Nov 29, 2018
Wireless communications — particularly those enabled by WiFi — play an indispensable role in generating economic prosperity and opportunity, yet there are few empirically driven estimates on how WiFi contributes to the economy. This report helps fill this gap by estimating the potential economic value of the 5.9 GHz frequency band — this portion of spectrum was allocated by the Federal Communications Commission for short-range vehicle-to-vehicle communications in 1999, but, as of 2018, reconsidering this band for WiFi use has become a subject of discussion.
The authors detail two approaches for estimating the 5.9 GHz band's potential contribution to U.S. gross domestic product. They also estimate the band's contribution to consumer surplus and producer surplus, provide a sensitivity analysis for the estimates, and consider how current trends and potential future policies, such as privacy regulation, trade policy, and fifth-generation (5G) network deployment, could affect the estimates.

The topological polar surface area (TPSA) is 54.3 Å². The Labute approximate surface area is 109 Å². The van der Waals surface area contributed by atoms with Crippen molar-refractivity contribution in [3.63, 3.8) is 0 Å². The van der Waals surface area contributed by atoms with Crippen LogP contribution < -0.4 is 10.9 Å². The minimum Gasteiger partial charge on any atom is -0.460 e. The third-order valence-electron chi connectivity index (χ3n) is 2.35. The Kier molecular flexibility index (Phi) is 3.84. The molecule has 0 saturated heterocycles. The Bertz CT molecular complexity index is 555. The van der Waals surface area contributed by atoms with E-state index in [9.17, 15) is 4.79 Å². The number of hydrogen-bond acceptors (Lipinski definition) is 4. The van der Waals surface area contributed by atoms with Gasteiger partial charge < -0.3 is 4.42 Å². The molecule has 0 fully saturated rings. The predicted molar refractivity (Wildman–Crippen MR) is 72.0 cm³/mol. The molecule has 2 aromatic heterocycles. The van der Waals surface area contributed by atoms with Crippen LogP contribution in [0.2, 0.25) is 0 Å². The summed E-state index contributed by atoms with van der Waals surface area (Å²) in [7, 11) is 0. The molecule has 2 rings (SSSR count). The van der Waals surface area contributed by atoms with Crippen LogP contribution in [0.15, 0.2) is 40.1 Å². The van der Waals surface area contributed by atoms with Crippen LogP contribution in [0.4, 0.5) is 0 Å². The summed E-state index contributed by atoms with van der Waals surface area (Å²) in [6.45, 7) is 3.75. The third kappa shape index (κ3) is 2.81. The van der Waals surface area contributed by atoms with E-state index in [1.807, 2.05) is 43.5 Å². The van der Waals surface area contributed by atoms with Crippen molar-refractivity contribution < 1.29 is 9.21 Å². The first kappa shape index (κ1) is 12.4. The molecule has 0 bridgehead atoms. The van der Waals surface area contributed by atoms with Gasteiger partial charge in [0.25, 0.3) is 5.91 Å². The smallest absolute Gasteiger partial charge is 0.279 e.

The goal of these estimates is to help inform the ongoing debate regarding the 5.9 GHz band. This debate is particularly important because decisions made regarding this the allocation of this frequency band could set a precedent for future unlicensed spectrum policymaking.
Policy Importance of Unlicensed Spectrum
Measuring the Economic Value of the 5.9 GHz Band
Trade-Off of DSRC-Allocated Spectrum
Contribution to GDP — Approach 1
Contribution to GDP — Approach 2
Consumer and Producer Surplus
Looking Forward: Implications of Current Trends and Potential Future Policies
Allocation Options and Trade-Offs for the 5.9 GHz Band
Utilizing Technology in WiFi and the Use of the Nyquist Theorem over the Shannon-Hartley Theorem
Design Specifications of Wireless Devices Used in Approach 2 for GDP Contribution
Alternative Approach to Measuring Potential Consumer Surplus